While yet-to-debut girl group LOONA has made an impression through their eight pre-debut solos and sub-units, LOONA ⅓ and Odd Eye Circle, there’s still four members to go before the full debut. After a two month break from all things Loona, member number nine, Yves has debuted with “New”.

Given the stage name of Yves — pronounced “eve”, like Yves Saint Laurent — it’s appropriate that “New” is visually loaded with apples. She’s eating them, dropping them, and winning them from claw games. Apples are absolutely everywhere. Red apples are, of course, a classic piece of symbolism, usually tied to female sexuality thanks to their aforementioned association with the Garden of Eden. However, Eve didn’t eat the fruit of the Tree of Sex, she ate from the Tree of Knowledge, and that’s where “New” draws it’s inspiration from.

The MV shows Yves gaining awareness and insight into herself as a person. We change as we grow up, both physically and mentally, and “New” focuses on embracing those changes. It’s a smorgasbord of imagery emphasizing Yves coming into her own as she matures. She makes the choice to leave behind her sneakers in favor of heels — another classic symbol of female adulthood. She destroys her childhood toys, and her attempts to play with a childish arcade game results in her getting an apple, as if telling her to grow up and move on.

Yet neither does Yves totally abandon her youth. She has difficulty eating the apples on multiple occasions, resisting the knowledge they offer, and even attempts to destroy a couple. Two of the main settings are a bowling alley and a roller rink. Both are lit with lurid neon colors that speak of late nights and bad ideas, but fundamentally they’re still icons of childhood innocence. Even Yves’s costumes temper her more adult wardrobe choices — her shoes are training heels, and the more risque choice of a corset over a blouse is neutered by how loose the blouse is.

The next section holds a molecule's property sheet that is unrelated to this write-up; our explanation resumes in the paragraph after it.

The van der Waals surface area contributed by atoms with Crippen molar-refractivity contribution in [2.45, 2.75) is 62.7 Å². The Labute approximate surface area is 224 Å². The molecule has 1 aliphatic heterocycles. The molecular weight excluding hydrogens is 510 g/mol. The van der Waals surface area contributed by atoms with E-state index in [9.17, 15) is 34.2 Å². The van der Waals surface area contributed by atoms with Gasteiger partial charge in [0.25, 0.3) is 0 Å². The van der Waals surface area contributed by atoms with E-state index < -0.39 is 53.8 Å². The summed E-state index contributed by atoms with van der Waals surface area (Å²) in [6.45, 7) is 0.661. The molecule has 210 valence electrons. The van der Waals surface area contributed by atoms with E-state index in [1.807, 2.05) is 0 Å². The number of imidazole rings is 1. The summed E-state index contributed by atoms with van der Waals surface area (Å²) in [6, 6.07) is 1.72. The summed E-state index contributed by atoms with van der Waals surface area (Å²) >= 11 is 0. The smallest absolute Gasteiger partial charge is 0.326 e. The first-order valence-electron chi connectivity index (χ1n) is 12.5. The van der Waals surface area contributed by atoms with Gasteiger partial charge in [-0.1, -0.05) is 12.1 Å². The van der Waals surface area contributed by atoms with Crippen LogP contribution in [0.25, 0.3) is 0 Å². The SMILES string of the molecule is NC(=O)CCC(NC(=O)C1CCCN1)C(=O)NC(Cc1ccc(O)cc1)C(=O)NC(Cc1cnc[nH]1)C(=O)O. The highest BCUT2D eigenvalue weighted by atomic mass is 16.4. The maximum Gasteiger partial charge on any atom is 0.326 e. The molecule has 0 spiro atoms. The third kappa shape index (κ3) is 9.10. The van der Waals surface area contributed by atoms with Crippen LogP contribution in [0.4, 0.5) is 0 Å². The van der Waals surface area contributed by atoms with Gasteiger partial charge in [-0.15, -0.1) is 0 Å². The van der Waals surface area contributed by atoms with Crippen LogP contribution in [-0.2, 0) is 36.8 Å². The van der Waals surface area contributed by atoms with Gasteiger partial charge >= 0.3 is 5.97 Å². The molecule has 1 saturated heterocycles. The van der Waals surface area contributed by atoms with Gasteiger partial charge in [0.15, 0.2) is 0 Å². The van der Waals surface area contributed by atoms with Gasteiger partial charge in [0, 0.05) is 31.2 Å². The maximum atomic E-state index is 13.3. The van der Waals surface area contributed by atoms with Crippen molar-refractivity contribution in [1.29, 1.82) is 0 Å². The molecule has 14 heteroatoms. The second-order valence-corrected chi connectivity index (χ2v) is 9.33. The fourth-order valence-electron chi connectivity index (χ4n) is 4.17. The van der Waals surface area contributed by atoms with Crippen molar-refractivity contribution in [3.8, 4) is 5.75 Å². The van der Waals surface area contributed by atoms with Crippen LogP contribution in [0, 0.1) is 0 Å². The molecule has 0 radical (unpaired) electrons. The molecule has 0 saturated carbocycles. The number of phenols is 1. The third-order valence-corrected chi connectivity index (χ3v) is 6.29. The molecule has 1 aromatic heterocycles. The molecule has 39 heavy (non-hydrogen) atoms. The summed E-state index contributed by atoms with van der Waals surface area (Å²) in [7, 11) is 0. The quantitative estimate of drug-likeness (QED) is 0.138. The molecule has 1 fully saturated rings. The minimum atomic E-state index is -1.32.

The lyrics further Yves’s self exploration and growth, detailing her struggles to become comfortable in her own skin. She has a moment where she does not recognize herself in the mirror, unable to see the person she was underneath the onslaught of change, but she has another where she does. The confidence, contentment, and trust in who she has become are what she sought and found, and plans on carrying it forward into the rest of her life as this new person.

The only real letdown in “New” is the music. It’s a likeable enough dance track, but it is a little too in love with the tropical house boom. Other than the admittedly delightful thudding bassline, “New” is pretty generic. Yves herself sounds solid, but she’s constantly being overshadowed by the swampy, uneven mix, and the BPM is too low to really dance to.

“New” is truly a charming little song, especially considering the wealth of love songs LOONA’s produced. I love love songs as much as the next person, but they’re something to be said for music that pushes forth the idea of defining yourself as an individual rather than as one-half of a pair. If the rest of LOONA’s debuts are like Yves, I am in favor. Just dial back the mix a bit next time.

(Images via Blockberry Entertainment, YouTube )